- Religious holiday. You must have a note by February 10 from your faith leader verifying your good standing in a faith community and all the dates of conflict in the semester.
- University related event such as soccer game, debate tournament, etc. Bring in the schedule at the beginning of the semester.
Professor Kuhl holds office hours every week MWF from 3-4 and by appointment. Please feel free to drop by to ask questions about the readings, clarify points from lecture, challenge my interpretation of history, or hold other sorts of intellectual conversations.
Policy on Scholastic Dishonesty
Students who violate University rules on scholastic dishonesty are subject to disciplinary penalties, including the possibility of failure in the course and/or dismissal from The University. Since such dishonesty harms the individual, all students and the integrity of The University; policies on scholastic dishonesty will be strictly enforced. For more information on The University policy see http://www.tts.uwosh.edu/dean/studentdisciplinecode.html
Course grades will be determined as follows:
- Class Participation 20%
- Short paper and Homework exercises 10%
- Research Paper 50%
- Exam 20%
Value of a Liberal Arts Education
One of the goals of a liberal arts program is to produce educated people, not just people trained to do one sort of task. Ask yourself: “Would I rather be well-trained, or well-educated?” This history course can help you become well-educated in two ways. One, it can provide you with a basis of knowledge about how race and slavery helped to shape this country. So when you hear news reports about a specific region of the country, such as New Orleans, or about racial tensions, such as the fractured response to Hurricane Katrina, your mastery of the economy, culture, and race relations of that region from the 17th thru the 19th century will give you a solid foundation from which to analyze and understand the current tragedy. That sort of knowledge is timely, and will help you better understand this country. The second way this course will further your education is by honing critical thinking skills. Making sense of history involves looking for patterns, learning to read and interpret documents, imagining a different sort of world, and thinking about the choices people have made. Those skills are timeless, and will serve you well in whatever career you choose.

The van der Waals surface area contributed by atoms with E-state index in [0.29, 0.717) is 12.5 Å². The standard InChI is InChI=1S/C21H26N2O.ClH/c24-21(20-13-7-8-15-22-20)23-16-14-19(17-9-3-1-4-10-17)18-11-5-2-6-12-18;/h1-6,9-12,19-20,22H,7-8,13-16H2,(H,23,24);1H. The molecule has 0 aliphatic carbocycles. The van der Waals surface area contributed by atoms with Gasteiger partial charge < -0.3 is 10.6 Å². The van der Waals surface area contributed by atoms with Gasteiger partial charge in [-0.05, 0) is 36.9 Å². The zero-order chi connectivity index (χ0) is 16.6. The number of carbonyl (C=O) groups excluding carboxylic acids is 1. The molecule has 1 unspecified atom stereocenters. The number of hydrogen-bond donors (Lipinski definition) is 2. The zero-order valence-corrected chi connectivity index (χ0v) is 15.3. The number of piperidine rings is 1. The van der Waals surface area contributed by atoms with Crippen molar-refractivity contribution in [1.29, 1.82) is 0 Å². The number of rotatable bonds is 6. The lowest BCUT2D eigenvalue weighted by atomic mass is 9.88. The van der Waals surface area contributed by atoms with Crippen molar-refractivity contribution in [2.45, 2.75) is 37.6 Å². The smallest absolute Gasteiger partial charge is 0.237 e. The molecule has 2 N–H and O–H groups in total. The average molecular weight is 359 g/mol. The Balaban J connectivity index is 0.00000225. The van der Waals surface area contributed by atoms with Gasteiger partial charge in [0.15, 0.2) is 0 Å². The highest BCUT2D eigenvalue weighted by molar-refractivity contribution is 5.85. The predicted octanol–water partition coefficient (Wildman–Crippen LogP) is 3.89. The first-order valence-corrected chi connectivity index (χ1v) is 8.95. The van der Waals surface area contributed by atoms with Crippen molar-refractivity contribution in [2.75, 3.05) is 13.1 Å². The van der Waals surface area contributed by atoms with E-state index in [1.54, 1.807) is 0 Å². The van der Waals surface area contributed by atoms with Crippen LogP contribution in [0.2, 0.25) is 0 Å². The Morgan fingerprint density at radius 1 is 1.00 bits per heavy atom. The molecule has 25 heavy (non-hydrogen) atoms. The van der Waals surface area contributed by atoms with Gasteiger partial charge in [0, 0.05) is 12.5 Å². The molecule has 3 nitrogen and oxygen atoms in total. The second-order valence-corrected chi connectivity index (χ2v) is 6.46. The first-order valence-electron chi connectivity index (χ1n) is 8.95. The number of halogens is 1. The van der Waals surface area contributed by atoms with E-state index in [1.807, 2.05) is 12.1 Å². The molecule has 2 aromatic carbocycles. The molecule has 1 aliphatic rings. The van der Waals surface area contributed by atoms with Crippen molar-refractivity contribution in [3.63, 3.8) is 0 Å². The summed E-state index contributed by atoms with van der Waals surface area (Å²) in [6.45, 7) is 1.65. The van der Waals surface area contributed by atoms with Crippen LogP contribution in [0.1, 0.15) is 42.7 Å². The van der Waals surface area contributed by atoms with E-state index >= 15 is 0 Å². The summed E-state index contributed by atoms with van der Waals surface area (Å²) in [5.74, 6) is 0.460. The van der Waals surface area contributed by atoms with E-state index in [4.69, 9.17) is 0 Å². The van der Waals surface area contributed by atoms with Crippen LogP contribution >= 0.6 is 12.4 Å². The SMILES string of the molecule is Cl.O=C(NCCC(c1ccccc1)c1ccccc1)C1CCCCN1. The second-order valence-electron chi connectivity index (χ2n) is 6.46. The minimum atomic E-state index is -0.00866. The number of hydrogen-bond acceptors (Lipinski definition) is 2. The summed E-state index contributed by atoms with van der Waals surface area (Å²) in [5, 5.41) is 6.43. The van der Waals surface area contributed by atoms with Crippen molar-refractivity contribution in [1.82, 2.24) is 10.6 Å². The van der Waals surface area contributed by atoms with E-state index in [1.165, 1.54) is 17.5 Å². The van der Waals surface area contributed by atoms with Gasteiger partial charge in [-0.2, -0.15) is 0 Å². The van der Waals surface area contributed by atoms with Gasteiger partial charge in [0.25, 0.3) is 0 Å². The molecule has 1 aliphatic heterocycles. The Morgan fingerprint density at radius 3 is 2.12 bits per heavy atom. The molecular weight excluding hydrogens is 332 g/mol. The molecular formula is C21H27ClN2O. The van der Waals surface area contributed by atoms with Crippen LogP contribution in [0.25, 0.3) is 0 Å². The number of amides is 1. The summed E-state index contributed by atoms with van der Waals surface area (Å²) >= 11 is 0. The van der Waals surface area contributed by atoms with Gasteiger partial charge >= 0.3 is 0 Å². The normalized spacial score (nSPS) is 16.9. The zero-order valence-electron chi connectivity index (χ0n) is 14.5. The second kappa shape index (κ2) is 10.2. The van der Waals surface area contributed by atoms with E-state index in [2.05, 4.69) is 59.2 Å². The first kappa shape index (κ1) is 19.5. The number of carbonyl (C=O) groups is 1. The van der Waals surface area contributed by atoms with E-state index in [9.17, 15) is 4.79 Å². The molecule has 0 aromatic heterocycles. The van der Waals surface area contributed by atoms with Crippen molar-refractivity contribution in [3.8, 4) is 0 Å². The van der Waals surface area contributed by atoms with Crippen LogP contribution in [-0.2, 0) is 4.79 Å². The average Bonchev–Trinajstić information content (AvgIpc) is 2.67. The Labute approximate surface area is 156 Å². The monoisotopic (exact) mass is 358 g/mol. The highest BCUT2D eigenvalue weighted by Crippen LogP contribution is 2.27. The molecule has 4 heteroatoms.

**All items on syllabus are subject to change at the discretion of the instructor**
mon. 1/29 Introduction
weds. 1/31 Rampolla ch.1, 3b-5; On e-reserve: Franklin, Phillips
fri. 2/2 Rampolla ch.4; On e-reserve: Stampp, Rawick
mon. 2/5 On e-reserve: White, Stevenson
weds. 2/7 Short Paper Due
Rampolla ch.2, 3b-2
fri. 2/9 On reserve: Hine ch.1-2
mon. 2/12 Countryman: Berlin
weds. 2/14 Countryman: Washington, Higginbotham
fri. 2/16 Countryman: Jordan/Morgan
mon. 2/19 Berlin Prologue and Section One
weds. 2/21 Library Instruction: Meet in the library lobby in front of the glass case. Bring 1 or 2 topics to research. Read Rampolla ch.5, App.B
fri. 2/23 Narrative: Olaudah Equiano
mon. 2/26 Berlin Section Two
weds. 2/28 Narrative: Sojourner Truth
fri. 3/2 Berlin Section Three
mon. 3/5 Narrative: Sojourner Truth
weds. 3/7 Blassingame ch.1-2
Rampolla ch.6, ch.7a, 7b, 7c
fri. 3/9 Proposals Due
mon. 3/12 Blassingame ch.3-5
weds. 3/14 Blassingame ch. 6-8
fri. 3/16 Narrative: Nat Turner
Week 8 Spring Break!!
mon. 3/26 Narrative: Harriet Jacobs
weds. 3/28 Narrative: Henry Bibb
fri. 3/30 Meet at Paine Art Museum to view Gee’s Bend Quilts
JSTOR: Floris Barnett Cash “Kinship and Quilting”
mon. 4/2 Outlines Due; Wm & Ellen Craft
weds. 4/4 Narrative: Frederick Douglass first 1/2
fri. 4/6 Finish Douglass
mon. 4/9 Exam
weds. 4/11 No class meeting – work on your papers!
fri. 4/13 No class meeting
mon. 4/16 No class meeting
weds. 4/18 No class meeting
fri. 4/20 Rough Drafts due
mon. 4/23 Rough Drafts returned;
weds. 4/25 No class meeting
mon. 4/30 Peer Review – bring in current draft
weds. 5/9 Final Drafts Due
fri. 5/11 E-reserve reading on reparations